Sketches on the other hand can be looser and wilder. They're a great space to let your mind go on errands and they don't need to be finished or shown. Of course, a project originally intended as a sketch can take some importance and become a portfolio piece that will receive more attention.

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3dt: Are you a member of any social media groups? Any favorite hashtags you check on a daily basis?
VM: I'm a member of the group Ten Thousand Hours on Facebook. I like this group particularly because it's a place where people also post their works in progress. As much as I enjoy being awed by finished artworks, I like seeing pieces as construction sites where things are slowly getting there but not quite yet. It's inspiring and an ever reminder that behind every masterpiece, there once was an ugly face with a misplaced eye and a broken perspective.

3dt: How important is the recognition of your peers?
VM: Recognition is a tricky beast! There is a great pleasure in finishing a piece and enjoying the appreciation of artists from all levels. It's a great boost that makes you tell yourself all this hard work was worth it and that you must now look forward to the next project! However, there is a trap of wanting to do artwork only to get recognized and this is where artists start cannibalizing each other and end up creating art that looks very similar.

Doing IP based work isn't wrong by any means and it's a great way to find some popularity. I however think it's important to be on a constant quest of finding one's taste and personal expression. It might not be very popular at first but I believe that when an artist finds his voice and uses it with mastery, no one will ignore it!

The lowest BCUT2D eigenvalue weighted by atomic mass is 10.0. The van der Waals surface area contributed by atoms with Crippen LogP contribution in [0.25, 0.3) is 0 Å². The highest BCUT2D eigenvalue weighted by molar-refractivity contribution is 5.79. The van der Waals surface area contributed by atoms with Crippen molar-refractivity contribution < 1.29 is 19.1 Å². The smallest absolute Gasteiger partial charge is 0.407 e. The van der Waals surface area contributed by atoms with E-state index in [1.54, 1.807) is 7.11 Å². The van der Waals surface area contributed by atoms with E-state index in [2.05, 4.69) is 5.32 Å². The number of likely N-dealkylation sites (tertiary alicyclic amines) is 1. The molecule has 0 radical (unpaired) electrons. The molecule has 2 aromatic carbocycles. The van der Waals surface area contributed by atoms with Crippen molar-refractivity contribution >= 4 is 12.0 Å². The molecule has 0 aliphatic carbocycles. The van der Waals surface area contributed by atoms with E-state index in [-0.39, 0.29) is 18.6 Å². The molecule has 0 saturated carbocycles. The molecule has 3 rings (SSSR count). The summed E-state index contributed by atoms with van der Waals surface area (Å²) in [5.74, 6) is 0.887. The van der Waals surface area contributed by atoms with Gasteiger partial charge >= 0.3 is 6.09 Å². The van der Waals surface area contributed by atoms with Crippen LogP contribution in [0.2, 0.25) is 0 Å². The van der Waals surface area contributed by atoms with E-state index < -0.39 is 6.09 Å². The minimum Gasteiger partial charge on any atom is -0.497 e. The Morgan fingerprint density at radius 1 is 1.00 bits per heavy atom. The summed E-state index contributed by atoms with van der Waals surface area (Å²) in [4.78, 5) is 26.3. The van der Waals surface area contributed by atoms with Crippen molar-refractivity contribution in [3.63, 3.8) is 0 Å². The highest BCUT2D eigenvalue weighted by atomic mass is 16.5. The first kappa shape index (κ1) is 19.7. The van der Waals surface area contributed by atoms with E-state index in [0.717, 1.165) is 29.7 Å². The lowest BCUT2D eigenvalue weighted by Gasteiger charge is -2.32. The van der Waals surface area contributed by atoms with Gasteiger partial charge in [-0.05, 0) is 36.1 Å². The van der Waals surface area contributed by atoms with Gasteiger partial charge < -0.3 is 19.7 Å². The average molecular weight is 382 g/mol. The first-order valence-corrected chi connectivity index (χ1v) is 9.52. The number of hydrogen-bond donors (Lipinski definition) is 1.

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3dt: What are your artistic ambitions?
VM: Until now, I was on a simple quest to prove to myself I could do work that would be considered "professional”. With the Howler bust finished, I feel I can free myself from this and explore a more personal aspect. My next projects will be more of explorations in style and storytelling, trying to find that voice previously mentioned.

3dt: Who are your favorite artists, traditional or digital, and can you explain why?
VM: There are many artists I look up to but here are three modern artists that inspire me on a daily basis:
- Vitaly Bulgarov for his humility and his work ethic
- Sergey Kolesov for his looseness and his treatment of the human figure
- Yuri Shwedoff for his image treatment and the peacefulness of his compositions

3dt: What can we expect to see from you next?
VM: Definitely more personality in my own work and a greater focus on story. On the professional side, I'm currently working on an unannounced game that is due to release really soon and features many characters I've designed and sculpted.

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Related links

See more of Vincent's work on his website
Vote for Howler Bust in the gallery
Grab a copy of ZBrush Characters & Creatures